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Volume 2 (2007): Article 6
Plant diversity associated with pools in natural and restored peatlands
by N. Fontaine, M. Poulin and L. Rochefort
Published online: 24.06.2007
This study describes plant assemblages associated with the edges of peatland pools. We conducted inventories in six natural peatlands in the province of Québec (Canada) in order to measure the contribution of pools to species diversity in climatic regions where peatlands are used for peat extraction. We also carried out vegetation surveys in a peatland that has been restored after peat extraction/harvesting to determine whether pool vegetation establishes along the edges of created pools when dry surface restoration techniques only are used. Pools enhanced plant species richness in natural peatlands. Around created pools, species associated with natural pools were still absent, and non-bog species were present, six years after restoration. On this basis, we emphasise the importance of preserving natural peatlands with pools. In order to restore fully the plant diversity associated with peatlands at harvested sites, it may be necessary to modify pool excavation techniques so that created pools resemble more closely those in natural peatlands. Active introduction of the plant species or communities associated with natural pools may also be needed; candidate species for North America include Andromeda glaucophylla, Cladopodiella fluitans, Carex limosa, Eriophorum virginicum, Rhynchospora alba and Sphagnum cuspidatum.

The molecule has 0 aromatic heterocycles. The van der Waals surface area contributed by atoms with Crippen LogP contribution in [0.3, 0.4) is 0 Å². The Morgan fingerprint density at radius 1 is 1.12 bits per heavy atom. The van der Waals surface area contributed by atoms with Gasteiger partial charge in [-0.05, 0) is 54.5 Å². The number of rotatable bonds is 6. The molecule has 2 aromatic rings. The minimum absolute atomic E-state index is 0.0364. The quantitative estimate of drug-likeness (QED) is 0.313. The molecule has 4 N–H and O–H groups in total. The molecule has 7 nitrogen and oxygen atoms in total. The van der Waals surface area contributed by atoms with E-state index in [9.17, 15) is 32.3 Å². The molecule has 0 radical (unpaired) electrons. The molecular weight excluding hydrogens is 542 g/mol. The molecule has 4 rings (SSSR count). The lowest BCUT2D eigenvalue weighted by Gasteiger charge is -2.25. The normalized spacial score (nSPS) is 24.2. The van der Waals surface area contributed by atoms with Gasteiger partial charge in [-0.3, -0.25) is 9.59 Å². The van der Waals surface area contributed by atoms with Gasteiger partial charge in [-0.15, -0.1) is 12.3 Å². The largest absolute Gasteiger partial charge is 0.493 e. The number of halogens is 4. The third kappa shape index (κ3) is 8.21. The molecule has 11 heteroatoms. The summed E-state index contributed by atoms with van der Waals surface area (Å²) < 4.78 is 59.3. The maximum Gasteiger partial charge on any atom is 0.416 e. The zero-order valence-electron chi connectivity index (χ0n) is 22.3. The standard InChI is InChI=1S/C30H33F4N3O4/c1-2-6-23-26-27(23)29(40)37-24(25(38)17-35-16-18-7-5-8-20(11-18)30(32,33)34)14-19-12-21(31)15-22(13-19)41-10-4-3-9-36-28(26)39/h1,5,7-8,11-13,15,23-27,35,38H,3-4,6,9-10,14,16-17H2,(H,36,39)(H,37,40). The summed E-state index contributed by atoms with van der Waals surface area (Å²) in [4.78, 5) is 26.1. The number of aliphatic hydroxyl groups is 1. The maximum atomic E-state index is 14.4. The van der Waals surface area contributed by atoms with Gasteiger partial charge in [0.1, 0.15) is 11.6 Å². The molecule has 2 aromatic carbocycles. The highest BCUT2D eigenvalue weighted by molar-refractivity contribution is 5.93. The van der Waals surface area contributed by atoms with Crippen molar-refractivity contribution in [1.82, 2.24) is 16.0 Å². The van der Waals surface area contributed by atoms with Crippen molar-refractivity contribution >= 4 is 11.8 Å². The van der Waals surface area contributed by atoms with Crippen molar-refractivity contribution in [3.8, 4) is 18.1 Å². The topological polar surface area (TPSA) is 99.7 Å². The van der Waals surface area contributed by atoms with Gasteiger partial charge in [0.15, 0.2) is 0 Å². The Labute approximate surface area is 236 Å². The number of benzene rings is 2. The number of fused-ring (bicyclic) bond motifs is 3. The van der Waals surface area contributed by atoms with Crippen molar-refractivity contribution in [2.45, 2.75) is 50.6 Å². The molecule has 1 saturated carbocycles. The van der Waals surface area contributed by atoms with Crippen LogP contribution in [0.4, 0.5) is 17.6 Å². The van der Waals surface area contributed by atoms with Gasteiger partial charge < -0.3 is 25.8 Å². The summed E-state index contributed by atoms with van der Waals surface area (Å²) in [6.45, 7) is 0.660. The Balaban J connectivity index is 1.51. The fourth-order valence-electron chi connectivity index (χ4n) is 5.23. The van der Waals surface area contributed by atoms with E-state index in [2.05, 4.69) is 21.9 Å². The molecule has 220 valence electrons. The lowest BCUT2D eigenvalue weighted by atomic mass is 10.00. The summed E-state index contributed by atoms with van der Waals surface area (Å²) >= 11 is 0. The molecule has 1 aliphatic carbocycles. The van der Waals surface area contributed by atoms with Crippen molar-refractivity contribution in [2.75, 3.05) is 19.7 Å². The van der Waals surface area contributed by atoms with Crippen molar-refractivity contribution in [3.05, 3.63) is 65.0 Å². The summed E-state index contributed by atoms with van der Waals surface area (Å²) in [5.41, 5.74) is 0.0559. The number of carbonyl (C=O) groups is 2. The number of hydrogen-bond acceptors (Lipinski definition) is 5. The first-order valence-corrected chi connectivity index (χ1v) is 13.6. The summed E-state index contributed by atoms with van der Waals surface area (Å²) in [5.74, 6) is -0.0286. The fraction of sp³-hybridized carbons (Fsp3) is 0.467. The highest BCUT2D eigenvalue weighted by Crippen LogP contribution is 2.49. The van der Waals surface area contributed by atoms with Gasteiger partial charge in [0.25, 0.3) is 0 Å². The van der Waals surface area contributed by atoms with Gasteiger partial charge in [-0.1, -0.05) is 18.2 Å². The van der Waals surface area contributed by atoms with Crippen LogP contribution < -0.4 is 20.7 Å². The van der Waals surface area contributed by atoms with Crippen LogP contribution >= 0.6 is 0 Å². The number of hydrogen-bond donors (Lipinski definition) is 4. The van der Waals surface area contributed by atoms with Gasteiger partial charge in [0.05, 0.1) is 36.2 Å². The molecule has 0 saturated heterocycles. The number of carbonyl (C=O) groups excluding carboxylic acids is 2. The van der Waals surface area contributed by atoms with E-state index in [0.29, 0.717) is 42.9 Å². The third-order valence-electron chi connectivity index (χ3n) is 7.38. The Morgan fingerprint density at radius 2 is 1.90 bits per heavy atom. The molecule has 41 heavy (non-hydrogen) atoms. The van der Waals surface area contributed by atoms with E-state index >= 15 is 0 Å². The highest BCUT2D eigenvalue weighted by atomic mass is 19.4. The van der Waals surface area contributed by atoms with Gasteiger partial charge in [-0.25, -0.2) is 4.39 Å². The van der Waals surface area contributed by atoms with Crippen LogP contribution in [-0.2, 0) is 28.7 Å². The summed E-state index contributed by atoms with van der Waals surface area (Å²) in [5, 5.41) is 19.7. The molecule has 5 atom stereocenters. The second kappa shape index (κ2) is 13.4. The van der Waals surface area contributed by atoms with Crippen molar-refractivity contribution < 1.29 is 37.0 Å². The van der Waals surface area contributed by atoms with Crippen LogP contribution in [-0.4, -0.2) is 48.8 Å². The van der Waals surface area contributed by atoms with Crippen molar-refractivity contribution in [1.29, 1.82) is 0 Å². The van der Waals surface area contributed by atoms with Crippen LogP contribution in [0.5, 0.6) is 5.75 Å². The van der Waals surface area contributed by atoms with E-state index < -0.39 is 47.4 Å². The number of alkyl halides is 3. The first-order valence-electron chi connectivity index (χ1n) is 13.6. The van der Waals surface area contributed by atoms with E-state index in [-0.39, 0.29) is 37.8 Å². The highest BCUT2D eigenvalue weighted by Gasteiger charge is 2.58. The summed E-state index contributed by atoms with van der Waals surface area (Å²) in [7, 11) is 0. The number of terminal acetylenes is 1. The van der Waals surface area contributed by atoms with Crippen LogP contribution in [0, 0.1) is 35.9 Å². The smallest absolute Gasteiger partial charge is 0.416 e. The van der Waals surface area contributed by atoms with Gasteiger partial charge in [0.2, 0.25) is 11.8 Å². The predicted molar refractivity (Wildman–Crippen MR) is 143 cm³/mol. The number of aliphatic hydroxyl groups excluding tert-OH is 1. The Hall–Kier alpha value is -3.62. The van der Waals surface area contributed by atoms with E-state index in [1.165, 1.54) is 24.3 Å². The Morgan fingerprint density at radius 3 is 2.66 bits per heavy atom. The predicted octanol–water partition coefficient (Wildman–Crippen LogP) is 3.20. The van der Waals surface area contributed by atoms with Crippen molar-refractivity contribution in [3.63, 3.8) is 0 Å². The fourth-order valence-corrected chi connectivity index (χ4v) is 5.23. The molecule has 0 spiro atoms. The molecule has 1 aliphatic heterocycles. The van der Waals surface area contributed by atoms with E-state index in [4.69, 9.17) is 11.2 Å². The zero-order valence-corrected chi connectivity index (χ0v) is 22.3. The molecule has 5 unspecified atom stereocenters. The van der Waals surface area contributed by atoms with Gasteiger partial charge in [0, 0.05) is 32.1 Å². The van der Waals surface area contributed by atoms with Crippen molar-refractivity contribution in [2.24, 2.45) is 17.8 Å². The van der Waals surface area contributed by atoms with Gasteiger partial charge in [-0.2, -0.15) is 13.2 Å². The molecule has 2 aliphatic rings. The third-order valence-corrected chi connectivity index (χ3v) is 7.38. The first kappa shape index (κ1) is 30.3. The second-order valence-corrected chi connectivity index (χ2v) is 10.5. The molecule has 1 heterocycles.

Fontaine, N., Poulin, M. & Rochefort, L. (2007): Plant diversity associated with pools in natural and restored peatlands. Mires and Peat 2: Art. 6. (Online: http://www.mires-and-peat.net/pages/volumes/map02/map0206.php)
IMCG and IPS acknowledge the work of the reviewers.